Or, on the other hand, therapy could be working perfectly and Jax might be a changed man in a few weeks or months. I sighed, my eyes drifting off over the horizon. Without communication, no couple could last. He wasn't letting me in, and if our relationship had started to seem like it was on the rocks, maybe it was because he wanted it that way.
I knew in my gut that something was wrong with Jax, but I didn't know how to help him heal. Soon, there would be no time left for me to even try.
The next few days were nerve-wracking. Jax went off on rides for hours at a time, not telling me where he was going or when he'd be back. It reminded me of when he'd disappeared and almost missed the show at the Roman. He'd told me later that he'd been thinking about Darrel, and that he had taken that long ride to clear his mind of the terrible memories.
But that was before he'd seen Darrel again. Somehow I knew this time was different. Jax was different, after what had happened with his dad. And it seemed to me like what he was dealing with had a far stronger grip on him than it ever had before.
This morning, he'd rode away again.
I sat in our bed, idly watching Die Hard for the fiftieth time, but even though it was my favorite movie my heart wasn't in it. Jax had been gone for hours now, taking off this morning on his bike. He hadn't said a word to me, he'd just left.
A knock came on the door to Jax's room. It opened, and Sky poked her head in. "Hey. Sorry to interrupt."
I grabbed the remote and paused the movie. "No problem, I'm just killing time until Jax gets here. What's up?"
She frowned. "That's what I wanted to ask you. Did he tell you when he'll be back?"
I just shook my head.
"Hmm." Sky's brow furrowed. "Well, we all have a meeting with Reed up at the house right now. About the Anarchy Fest. We're going to leave a day early to get some extra practice in on the actual stage. And we've got to go over our set list before then, obviously."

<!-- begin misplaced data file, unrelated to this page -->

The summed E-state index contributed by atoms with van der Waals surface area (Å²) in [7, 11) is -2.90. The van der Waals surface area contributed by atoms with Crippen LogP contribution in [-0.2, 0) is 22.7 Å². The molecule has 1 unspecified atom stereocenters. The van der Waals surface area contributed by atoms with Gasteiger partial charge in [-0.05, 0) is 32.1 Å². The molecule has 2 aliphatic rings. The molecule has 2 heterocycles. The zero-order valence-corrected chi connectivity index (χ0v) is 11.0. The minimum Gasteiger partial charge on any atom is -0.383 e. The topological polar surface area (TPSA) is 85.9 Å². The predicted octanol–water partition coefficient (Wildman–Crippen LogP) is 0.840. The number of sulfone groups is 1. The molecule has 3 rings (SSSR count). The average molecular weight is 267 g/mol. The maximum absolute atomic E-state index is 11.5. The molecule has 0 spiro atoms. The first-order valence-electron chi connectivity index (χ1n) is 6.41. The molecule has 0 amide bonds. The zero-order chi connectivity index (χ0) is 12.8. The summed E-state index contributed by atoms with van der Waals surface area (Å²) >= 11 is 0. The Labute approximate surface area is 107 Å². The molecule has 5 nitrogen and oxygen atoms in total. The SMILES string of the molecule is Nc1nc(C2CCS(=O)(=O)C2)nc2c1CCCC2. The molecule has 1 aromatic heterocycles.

"When he gets here, I can tell him that's where you guys are," I offered.
Sky sighed and looked at her watch. "Thanks, Riley. I know I should just trust him to come through, but it's been hard lately."
"He'll be here," I said, injecting false confidence into my voice. He hadn't skipped a practice or meeting since missing the sound check at the Roman, but he'd been acting so erratic lately, anything was possible.
Sky gave me a weak smile and closed the door. I heard stamping and the pneumatic whoosh of the door opening as the band left the bus. Sighing, I turned Die Hard back on, but I quickly found myself lost in my own thoughts.
After the discussion I'd had with Sky about Jax's risky behaviors, I'd watched him after every mysterious bike ride for a sign of that same "high" look. While I didn't know exactly why it appeared, I knew it was a look he only got after he'd done something incredibly dangerous. It should have comforted me when he came back looking and acting like himself, but why then did I still feel worried?
A slam came from outside, followed by voices. One belonged to Jax. The sound brought a relieved smile to my face. Good. He'd come through after all.
Leaning forward, I lifted the window shade to peek out. What I saw made my happiness vanish.
Jax stood in the driveway, handing a wad of bills to the driver of a yellow cab. His bike was nowhere in sight.